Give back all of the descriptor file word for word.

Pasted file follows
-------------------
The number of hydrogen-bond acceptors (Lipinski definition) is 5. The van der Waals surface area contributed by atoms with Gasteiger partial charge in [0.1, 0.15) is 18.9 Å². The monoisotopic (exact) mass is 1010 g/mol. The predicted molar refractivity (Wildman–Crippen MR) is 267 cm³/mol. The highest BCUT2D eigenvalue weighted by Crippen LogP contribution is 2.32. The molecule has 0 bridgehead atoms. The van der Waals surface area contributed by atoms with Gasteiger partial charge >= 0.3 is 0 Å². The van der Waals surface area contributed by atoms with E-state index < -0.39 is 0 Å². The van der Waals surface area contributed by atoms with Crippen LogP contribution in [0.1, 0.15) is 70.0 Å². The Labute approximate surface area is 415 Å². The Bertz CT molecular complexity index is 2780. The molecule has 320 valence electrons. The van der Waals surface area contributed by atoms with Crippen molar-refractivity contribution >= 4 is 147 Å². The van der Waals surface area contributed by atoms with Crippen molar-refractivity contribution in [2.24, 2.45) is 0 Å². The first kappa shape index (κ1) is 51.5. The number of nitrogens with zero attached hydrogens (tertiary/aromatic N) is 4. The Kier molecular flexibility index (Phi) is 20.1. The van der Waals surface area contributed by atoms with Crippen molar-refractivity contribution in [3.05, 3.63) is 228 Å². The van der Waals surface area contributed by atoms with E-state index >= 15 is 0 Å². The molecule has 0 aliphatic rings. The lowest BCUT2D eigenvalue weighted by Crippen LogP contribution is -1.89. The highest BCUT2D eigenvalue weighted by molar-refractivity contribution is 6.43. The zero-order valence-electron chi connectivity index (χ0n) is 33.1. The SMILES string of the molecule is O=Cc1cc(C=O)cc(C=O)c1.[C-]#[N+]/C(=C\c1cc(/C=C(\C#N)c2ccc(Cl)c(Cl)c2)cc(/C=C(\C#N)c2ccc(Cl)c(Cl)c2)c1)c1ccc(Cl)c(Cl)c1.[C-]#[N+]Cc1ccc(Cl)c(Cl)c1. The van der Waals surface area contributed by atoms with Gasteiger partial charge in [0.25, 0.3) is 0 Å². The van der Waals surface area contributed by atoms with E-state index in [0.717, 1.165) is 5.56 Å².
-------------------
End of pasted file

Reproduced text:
The number of hydrogen-bond acceptors (Lipinski definition) is 5. The van der Waals surface area contributed by atoms with Gasteiger partial charge in [0.1, 0.15) is 18.9 Å². The monoisotopic (exact) mass is 1010 g/mol. The predicted molar refractivity (Wildman–Crippen MR) is 267 cm³/mol. The highest BCUT2D eigenvalue weighted by Crippen LogP contribution is 2.32. The molecule has 0 bridgehead atoms. The van der Waals surface area contributed by atoms with Gasteiger partial charge >= 0.3 is 0 Å². The van der Waals surface area contributed by atoms with E-state index < -0.39 is 0 Å². The van der Waals surface area contributed by atoms with Crippen LogP contribution in [0.1, 0.15) is 70.0 Å². The Labute approximate surface area is 415 Å². The Bertz CT molecular complexity index is 2780. The molecule has 320 valence electrons. The van der Waals surface area contributed by atoms with Crippen molar-refractivity contribution >= 4 is 147 Å². The van der Waals surface area contributed by atoms with Crippen molar-refractivity contribution in [2.24, 2.45) is 0 Å². The first kappa shape index (κ1) is 51.5. The number of nitrogens with zero attached hydrogens (tertiary/aromatic N) is 4. The Kier molecular flexibility index (Phi) is 20.1. The van der Waals surface area contributed by atoms with Crippen molar-refractivity contribution in [3.05, 3.63) is 228 Å². The van der Waals surface area contributed by atoms with E-state index >= 15 is 0 Å². The molecule has 0 aliphatic rings. The lowest BCUT2D eigenvalue weighted by Crippen LogP contribution is -1.89. The highest BCUT2D eigenvalue weighted by molar-refractivity contribution is 6.43. The zero-order valence-electron chi connectivity index (χ0n) is 33.1. The SMILES string of the molecule is O=Cc1cc(C=O)cc(C=O)c1.[C-]#[N+]/C(=C\c1cc(/C=C(\C#N)c2ccc(Cl)c(Cl)c2)cc(/C=C(\C#N)c2ccc(Cl)c(Cl)c2)c1)c1ccc(Cl)c(Cl)c1.[C-]#[N+]Cc1ccc(Cl)c(Cl)c1. The van der Waals surface area contributed by atoms with Gasteiger partial charge in [0.25, 0.3) is 0 Å². The van der Waals surface area contributed by atoms with E-state index in [0.717, 1.165) is 5.56 Å².